Power cuts costing Zim millions

ZIMBABWE could be losing hundreds of millions of United States dollars per month due to the intermittent power outages that have worsened over the past two months and are costing the country in income, jobs, tax revenue and competitiveness, analysts told the Financial Gazette this week.ZESA PYLONSThe country needs about 2 200 megawatts (MW) of electricity but local generation is failing to meet the demand. Only 1 300 MW are being produced, with the balance having to be imported.
The Zimbabwe Power Company (ZPC), a subsidiary of ZESA Holdings, says the power cuts could worsen before they get better.
Alongside households, industry and other sectors are battling to meet targets, let alone survive with the repeated power-outs.
“The power cuts are wreaking havoc on industry,” said Charles Msipa, president of the Confederation of Zimbabwe Industries (CZI).
“As you know (electric) power is the lifeblood of industry. And the fact that in the past month the cuts have become more pronounced and less and less predictable is very rough for industry — all industry — and particularly those who manufacture sensitive products.”

Unstable power supplies are causing companies to incur heavy losses as some processes are interrupted thereby affecting the quality of products; some processes are then delayed or aborted resulting in failure to meet deadlines and targets for many companies.

Some products affected by the power outages in mid-production become either sub-standard, deformed or of such low quality they cannot be redeemed.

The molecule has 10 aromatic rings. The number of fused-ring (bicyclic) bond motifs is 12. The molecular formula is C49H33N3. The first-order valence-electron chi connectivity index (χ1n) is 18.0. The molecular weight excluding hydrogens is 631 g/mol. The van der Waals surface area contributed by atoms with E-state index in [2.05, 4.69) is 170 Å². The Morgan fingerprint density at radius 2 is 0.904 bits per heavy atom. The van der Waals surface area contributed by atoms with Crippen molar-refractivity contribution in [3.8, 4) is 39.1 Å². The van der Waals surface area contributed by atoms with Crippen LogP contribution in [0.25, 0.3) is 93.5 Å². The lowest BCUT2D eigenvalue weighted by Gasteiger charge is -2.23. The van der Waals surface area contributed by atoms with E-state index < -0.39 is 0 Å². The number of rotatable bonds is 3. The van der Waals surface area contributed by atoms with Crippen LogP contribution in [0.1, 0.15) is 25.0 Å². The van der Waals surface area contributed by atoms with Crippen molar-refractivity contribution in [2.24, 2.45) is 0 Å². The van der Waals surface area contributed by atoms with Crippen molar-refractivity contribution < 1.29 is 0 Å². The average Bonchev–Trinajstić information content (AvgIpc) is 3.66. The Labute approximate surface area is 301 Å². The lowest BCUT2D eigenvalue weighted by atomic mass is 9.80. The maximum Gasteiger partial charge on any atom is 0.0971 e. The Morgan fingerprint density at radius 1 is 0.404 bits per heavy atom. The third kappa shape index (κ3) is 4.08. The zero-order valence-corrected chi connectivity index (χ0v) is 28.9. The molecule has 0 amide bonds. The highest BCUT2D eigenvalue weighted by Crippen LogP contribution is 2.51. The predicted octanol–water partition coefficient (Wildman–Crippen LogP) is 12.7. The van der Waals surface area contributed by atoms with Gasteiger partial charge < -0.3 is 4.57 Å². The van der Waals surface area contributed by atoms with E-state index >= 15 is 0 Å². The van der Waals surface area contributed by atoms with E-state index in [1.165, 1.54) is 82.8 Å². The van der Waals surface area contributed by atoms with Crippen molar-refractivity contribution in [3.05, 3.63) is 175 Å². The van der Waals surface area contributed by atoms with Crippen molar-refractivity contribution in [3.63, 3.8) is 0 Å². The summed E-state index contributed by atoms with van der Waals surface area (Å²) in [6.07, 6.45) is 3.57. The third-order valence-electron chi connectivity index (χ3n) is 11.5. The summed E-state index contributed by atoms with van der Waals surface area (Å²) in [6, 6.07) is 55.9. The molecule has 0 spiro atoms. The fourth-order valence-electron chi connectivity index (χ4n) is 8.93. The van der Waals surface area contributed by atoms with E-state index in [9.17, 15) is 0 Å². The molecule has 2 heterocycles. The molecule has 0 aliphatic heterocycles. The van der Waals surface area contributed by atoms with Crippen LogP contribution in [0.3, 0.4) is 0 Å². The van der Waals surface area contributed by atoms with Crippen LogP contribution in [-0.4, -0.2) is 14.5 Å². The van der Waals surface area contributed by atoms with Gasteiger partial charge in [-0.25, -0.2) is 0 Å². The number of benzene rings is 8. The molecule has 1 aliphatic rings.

“Some industries are very sensitive. Some products once affected in mid-production would be no good and have to be dumped. Take for example the food industry, certain products have to be kept, or even produced, at certain temperatures and if you can’t maintain those temperatures you have to dump them,” Msipa said.
“The costs emanating from the power cuts are huge. It is not just that companies are failing to produce as per targets, but as a company you are also paying people to stand around waiting for power to come back, and for those that use generators you are also incurring additional costs from the back-up generators,” he added.

Hlanganiso Matangaidze, president of the Zimbabwe National Chamber of Commerce, agrees that there are crippling losses emanating from the power interruptions.
“The impact is very serious,” Matangaidze said, adding that he would have hoped that since there was now reduced capacity utilisation in industry the available power would be enough for those industries still standing.
“We had hoped that with reduced capacity utilisation, the power would be enough but we are worried that despite the reduction, we are still experiencing such acute power outages,” he said.
CZI, the country’s largest industrial lobby group, estimates that companies are operating at 39 percent capacity while all major sectors of the economy are depressed due to capital constraints. 
Capacity utilisation has reduced following massive company closures in the past decade or so due to under performance of the economy.

Economist, John Robertson, estimates the power cuts to be costing hundreds of millions of dollars per month and says what is worse is that the figure is cumulative and rises with each day and with each outage that occurs.